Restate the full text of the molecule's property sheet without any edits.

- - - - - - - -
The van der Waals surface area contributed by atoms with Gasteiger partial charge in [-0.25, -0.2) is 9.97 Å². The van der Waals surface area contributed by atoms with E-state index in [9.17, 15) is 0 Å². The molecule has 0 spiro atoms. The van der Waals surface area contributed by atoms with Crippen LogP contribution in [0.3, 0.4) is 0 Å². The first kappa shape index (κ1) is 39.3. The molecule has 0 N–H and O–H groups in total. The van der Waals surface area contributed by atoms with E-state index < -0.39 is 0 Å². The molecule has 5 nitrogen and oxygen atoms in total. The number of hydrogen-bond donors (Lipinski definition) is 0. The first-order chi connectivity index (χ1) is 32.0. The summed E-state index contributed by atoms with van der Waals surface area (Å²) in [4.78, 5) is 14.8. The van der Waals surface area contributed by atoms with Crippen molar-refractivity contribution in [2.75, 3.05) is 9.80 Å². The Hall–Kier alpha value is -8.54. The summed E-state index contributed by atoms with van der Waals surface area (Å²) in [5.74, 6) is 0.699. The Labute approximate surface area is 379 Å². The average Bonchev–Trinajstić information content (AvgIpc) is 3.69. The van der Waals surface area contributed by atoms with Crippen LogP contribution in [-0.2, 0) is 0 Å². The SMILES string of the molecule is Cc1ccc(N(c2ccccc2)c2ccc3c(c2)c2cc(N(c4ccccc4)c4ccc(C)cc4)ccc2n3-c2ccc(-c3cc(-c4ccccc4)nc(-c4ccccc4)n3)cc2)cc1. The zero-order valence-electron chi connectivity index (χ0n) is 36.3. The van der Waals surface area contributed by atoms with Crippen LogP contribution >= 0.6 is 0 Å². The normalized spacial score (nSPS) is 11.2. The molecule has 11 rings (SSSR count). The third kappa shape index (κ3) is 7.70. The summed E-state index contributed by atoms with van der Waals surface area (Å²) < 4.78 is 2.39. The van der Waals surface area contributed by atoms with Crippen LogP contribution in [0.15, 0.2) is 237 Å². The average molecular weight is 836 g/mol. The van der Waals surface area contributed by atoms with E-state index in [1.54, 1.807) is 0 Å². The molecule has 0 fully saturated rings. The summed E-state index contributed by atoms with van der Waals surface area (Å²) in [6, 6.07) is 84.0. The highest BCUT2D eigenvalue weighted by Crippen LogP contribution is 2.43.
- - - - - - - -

The van der Waals surface area contributed by atoms with Gasteiger partial charge in [-0.25, -0.2) is 9.97 Å². The van der Waals surface area contributed by atoms with E-state index in [9.17, 15) is 0 Å². The molecule has 0 spiro atoms. The van der Waals surface area contributed by atoms with Crippen LogP contribution in [0.3, 0.4) is 0 Å². The first kappa shape index (κ1) is 39.3. The molecule has 0 N–H and O–H groups in total. The van der Waals surface area contributed by atoms with E-state index < -0.39 is 0 Å². The molecule has 5 nitrogen and oxygen atoms in total. The number of hydrogen-bond donors (Lipinski definition) is 0. The first-order chi connectivity index (χ1) is 32.0. The summed E-state index contributed by atoms with van der Waals surface area (Å²) in [4.78, 5) is 14.8. The van der Waals surface area contributed by atoms with Crippen molar-refractivity contribution in [2.75, 3.05) is 9.80 Å². The Hall–Kier alpha value is -8.54. The summed E-state index contributed by atoms with van der Waals surface area (Å²) in [5.74, 6) is 0.699. The Labute approximate surface area is 379 Å². The average Bonchev–Trinajstić information content (AvgIpc) is 3.69. The van der Waals surface area contributed by atoms with Crippen LogP contribution in [-0.2, 0) is 0 Å². The SMILES string of the molecule is Cc1ccc(N(c2ccccc2)c2ccc3c(c2)c2cc(N(c4ccccc4)c4ccc(C)cc4)ccc2n3-c2ccc(-c3cc(-c4ccccc4)nc(-c4ccccc4)n3)cc2)cc1. The zero-order valence-electron chi connectivity index (χ0n) is 36.3. The van der Waals surface area contributed by atoms with Crippen LogP contribution >= 0.6 is 0 Å². The normalized spacial score (nSPS) is 11.2. The molecule has 11 rings (SSSR count). The third kappa shape index (κ3) is 7.70. The summed E-state index contributed by atoms with van der Waals surface area (Å²) < 4.78 is 2.39. The van der Waals surface area contributed by atoms with Crippen LogP contribution in [0.15, 0.2) is 237 Å². The average molecular weight is 836 g/mol. The van der Waals surface area contributed by atoms with E-state index in [1.54, 1.807) is 0 Å². The molecule has 0 fully saturated rings. The summed E-state index contributed by atoms with van der Waals surface area (Å²) in [6, 6.07) is 84.0. The highest BCUT2D eigenvalue weighted by Crippen LogP contribution is 2.43.